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The March on Washington Goes Virtual

March on Washington 2020
Image Source: NAACP

In commemoration of the 57th anniversary of Dr. Martin Luther King Jr.’s “I Have a Dream Speech” at the 1963 March on Washington, the NAACP pushed through to organize a march fit for 2020. Over the course of August 27 to August 28, activists, government officials and allies came together to reflect, recharge and reassemble the Black Lives Matter movement as it is and as it will continue to be. 

This year’s March on Washington kicked off with a solely virtual event. The night began with a montage of protest footage, from the Civil Rights Movement all the way up to this summer’s protests. NAACP Derrick Johnson set the tone for the movement’s forward action, acknowledging the necessity in nurturing young activists and listening to the wisdom of elders. 

“Making this a movement, not a moment, is critical,” he said.

After a slew of pre-recorded speeches that ranged from Rev. Al Sharpton to Mahershala Ali to Stacey Abrams (and performances that included a powerful “I Can’t Breathe” by H.E.R.), the evening closed with a discussion moderated by journalist Errin Haines. 

The panel Heard from the likes of activist Tamika Mallory, Real Housewives of Atlanta cast member Porsha Williams and Rev. Leah Daughtry. The group reflected on the death of Breonna Taylor, the intergenerational dynamic of the movement and the inherent action of Black women in these protests. 

“I think we’re in a perpetual state of rage,” Mallory said. “We’re living in a crazy moment… but there is something beautiful that I see coming.” 

From the screen to the capitol

Friday served a reminder, even for those who watched the march from their laptop screens, of the power of collective human energy. For over three hours, speaker after speaker spoke their truth, emphasizing the how personal the Black Lives Matter movement is and its vast necessity. One of the first speakers was Alaya Eastman, who reflected on the white supremacy foundation of America, explaining why our country’s issues of racism are systemic. Eastman is a survivor of the Stoneman Douglas High School shooting. 

“We have so much good trouble to get into,” she said. 

Like the evening before, the pre-march speakers varied from movement leaders to government officials. Each was united in the purpose to evoke sentimentality, power and action from their audience.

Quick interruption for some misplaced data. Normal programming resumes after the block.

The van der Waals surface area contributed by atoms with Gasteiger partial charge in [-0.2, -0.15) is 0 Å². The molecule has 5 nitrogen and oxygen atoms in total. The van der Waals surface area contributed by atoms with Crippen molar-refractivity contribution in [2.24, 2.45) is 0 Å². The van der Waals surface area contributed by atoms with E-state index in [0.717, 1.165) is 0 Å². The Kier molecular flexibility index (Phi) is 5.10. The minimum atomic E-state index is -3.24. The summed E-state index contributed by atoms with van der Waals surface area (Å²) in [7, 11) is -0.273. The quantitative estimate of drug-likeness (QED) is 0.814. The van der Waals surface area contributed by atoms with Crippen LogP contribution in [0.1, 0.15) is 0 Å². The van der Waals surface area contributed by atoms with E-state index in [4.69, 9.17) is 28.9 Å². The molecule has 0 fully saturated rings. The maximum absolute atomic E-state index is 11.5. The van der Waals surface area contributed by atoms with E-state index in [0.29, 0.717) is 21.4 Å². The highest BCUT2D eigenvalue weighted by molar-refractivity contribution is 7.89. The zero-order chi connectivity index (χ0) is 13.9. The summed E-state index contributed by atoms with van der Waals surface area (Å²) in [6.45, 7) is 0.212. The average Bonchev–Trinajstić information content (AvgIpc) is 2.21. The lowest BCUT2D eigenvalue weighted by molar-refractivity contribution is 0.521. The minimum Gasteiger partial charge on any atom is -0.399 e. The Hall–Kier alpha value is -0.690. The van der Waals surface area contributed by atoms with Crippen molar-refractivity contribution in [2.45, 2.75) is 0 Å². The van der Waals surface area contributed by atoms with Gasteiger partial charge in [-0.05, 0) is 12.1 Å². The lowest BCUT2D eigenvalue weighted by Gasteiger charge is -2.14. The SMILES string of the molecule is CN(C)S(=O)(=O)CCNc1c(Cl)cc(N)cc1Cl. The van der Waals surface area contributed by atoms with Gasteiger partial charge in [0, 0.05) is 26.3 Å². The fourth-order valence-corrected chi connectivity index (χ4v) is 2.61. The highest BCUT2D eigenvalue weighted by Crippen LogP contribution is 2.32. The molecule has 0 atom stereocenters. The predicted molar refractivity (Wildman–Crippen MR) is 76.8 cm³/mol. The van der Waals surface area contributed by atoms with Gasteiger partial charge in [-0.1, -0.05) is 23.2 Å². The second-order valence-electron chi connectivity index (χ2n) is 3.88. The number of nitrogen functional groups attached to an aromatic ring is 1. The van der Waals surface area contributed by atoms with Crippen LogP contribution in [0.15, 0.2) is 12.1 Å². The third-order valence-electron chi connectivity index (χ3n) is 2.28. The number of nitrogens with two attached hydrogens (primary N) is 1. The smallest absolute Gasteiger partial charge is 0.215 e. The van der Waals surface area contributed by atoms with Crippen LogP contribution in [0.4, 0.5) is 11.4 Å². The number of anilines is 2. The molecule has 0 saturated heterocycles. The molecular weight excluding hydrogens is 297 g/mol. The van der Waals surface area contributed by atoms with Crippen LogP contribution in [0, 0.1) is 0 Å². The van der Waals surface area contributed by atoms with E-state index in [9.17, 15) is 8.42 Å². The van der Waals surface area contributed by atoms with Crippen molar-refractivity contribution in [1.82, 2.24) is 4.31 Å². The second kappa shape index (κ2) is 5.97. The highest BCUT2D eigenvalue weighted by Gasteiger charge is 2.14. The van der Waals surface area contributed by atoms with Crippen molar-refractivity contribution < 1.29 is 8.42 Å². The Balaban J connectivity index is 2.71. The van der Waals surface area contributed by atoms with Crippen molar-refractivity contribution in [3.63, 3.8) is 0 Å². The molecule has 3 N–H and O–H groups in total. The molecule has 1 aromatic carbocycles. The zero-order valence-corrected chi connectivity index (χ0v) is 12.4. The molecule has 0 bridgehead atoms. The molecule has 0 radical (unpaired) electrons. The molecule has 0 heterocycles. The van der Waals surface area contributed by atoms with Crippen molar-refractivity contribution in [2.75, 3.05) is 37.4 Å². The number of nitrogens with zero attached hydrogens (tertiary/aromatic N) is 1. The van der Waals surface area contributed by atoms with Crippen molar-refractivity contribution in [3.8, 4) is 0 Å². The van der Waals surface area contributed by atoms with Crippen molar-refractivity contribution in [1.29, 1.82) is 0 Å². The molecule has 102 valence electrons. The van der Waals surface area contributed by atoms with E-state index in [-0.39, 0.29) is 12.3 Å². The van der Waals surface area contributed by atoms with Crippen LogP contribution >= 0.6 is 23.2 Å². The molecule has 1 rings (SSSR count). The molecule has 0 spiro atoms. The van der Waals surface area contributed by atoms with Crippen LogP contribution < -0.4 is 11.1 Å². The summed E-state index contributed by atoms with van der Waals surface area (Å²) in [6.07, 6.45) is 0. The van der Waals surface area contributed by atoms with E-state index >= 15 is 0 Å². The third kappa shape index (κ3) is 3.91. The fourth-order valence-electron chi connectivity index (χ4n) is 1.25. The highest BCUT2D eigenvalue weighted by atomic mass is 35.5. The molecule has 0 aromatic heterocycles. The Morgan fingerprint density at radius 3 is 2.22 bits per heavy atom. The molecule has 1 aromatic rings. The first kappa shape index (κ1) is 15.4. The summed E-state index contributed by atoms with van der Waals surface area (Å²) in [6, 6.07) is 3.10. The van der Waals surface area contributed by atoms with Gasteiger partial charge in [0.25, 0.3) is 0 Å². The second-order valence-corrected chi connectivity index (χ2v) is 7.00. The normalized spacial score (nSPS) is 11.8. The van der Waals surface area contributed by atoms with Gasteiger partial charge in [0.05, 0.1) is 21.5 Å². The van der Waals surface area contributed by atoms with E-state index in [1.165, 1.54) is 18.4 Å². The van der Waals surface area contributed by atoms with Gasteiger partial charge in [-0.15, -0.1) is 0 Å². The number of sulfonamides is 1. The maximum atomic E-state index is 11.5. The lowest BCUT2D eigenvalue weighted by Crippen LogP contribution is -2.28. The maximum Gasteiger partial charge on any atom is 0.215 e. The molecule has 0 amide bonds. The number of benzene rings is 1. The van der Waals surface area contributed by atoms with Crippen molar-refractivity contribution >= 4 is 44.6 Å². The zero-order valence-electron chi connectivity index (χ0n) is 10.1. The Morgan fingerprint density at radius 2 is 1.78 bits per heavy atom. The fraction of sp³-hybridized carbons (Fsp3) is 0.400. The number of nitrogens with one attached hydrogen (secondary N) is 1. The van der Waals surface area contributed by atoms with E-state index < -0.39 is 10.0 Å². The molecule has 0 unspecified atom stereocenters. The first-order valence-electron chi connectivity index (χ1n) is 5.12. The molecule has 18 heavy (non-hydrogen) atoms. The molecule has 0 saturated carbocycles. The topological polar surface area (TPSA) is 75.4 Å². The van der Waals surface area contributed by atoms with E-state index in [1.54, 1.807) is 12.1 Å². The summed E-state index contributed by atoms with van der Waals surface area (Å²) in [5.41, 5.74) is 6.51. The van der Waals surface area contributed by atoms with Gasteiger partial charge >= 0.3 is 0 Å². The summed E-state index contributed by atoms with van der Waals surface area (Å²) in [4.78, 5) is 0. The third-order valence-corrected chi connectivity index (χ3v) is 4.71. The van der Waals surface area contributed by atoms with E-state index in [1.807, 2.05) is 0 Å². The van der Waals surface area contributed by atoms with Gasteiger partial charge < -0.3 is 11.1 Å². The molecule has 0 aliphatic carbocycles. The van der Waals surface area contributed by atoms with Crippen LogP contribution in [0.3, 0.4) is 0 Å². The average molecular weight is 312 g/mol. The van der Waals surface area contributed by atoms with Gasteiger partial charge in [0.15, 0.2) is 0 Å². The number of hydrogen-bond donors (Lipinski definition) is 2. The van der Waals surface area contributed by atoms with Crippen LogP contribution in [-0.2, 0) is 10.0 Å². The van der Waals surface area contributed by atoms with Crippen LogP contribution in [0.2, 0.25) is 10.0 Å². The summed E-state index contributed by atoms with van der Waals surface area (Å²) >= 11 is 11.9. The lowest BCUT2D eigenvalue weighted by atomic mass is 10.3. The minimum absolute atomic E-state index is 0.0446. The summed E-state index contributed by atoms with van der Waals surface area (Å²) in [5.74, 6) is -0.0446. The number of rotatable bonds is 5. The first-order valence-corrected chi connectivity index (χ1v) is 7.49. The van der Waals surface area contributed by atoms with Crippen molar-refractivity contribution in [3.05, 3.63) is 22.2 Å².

A group from Milwaukee walked all the way to Washington D.C., and rallied at the call of their leader’s name when he was announced to speak. Frank “Nitty” Sensabaugh pinpointed that he was protesting for the same purpose as his grandfather. He does not want to see the same for his grandkids. 

“This is not a negotiation. I came here to demand change,” he said. “I’m tired of asking for justice.” 

Rep. Ayanna Pressley also looked back on the elders of the Civil Rights Movement: “The truth of the matter is, we are because of them.” 

The Get Your Knee off Our Necks Commitment March on Washington came at the end of a week that began with the shooting of Jacob Blake by a Kenosha, Wis. policeman. Rightful anger and sadness in reaction to Blake’s shooting (alongside the many others in 2020 and beyond) could be refueled by the invigorating message imparted by Pressley. 

“Another world is possible. Yes, it is possible to legislate justice and accountability,” she said. “If it feels unfamiliar, that’s because it has never been done in America.” 

Dr. Jamal Bryant also offered words of inspiration. “Even when you render us paralyzed, we still know how to crawl,” he said. “We are like butterflies… they crawl and then they fly.” 

A motivated movement

Over the course of the next couple of hours, the National Mall began to fill. The last of allotted time for speeches was given to the families of the people who were murdered by police. By this time, the steps surrounding the podium were crowded. The mothers of Ahmaud Arbery and Trayvon Martin spoke, as did Eric Garner Jr. Someone next to the podium waved around a photo of Michael Brown.

“There’s not even enough time for us to hear from every family,” an organizer announced, signaling it was time to march. There wasn’t enough time because police killed so many, he said. 

The evening reconvened virtually to bring the March on Washington to a close, reflecting on march highlights and showcasing musical performances. Rev. William Barber of the Poor People’s Campaign gave the keynote speech. 

“We can stop the murders of our sons and daughters by racist police or any criminal that dares to kill our children, our people in our community,” he assured. “We can build a third reconstruction that overturns the long train of abuses, the long train of injustices and that we can fully secure life and liberty and the pursuit of happiness for all.”

Haley Bosselman
Haley Bosselman is the editor-in-chief of Culturas. She grew up in Orange County and moved to Los Angeles after earning her bachelor's degree in journalism from Arizona State University. In May 2020, Haley completed the Master of Science in journalism program at the University of Southern California. She's written a lot about music, but is geared toward any culture-related storytelling.
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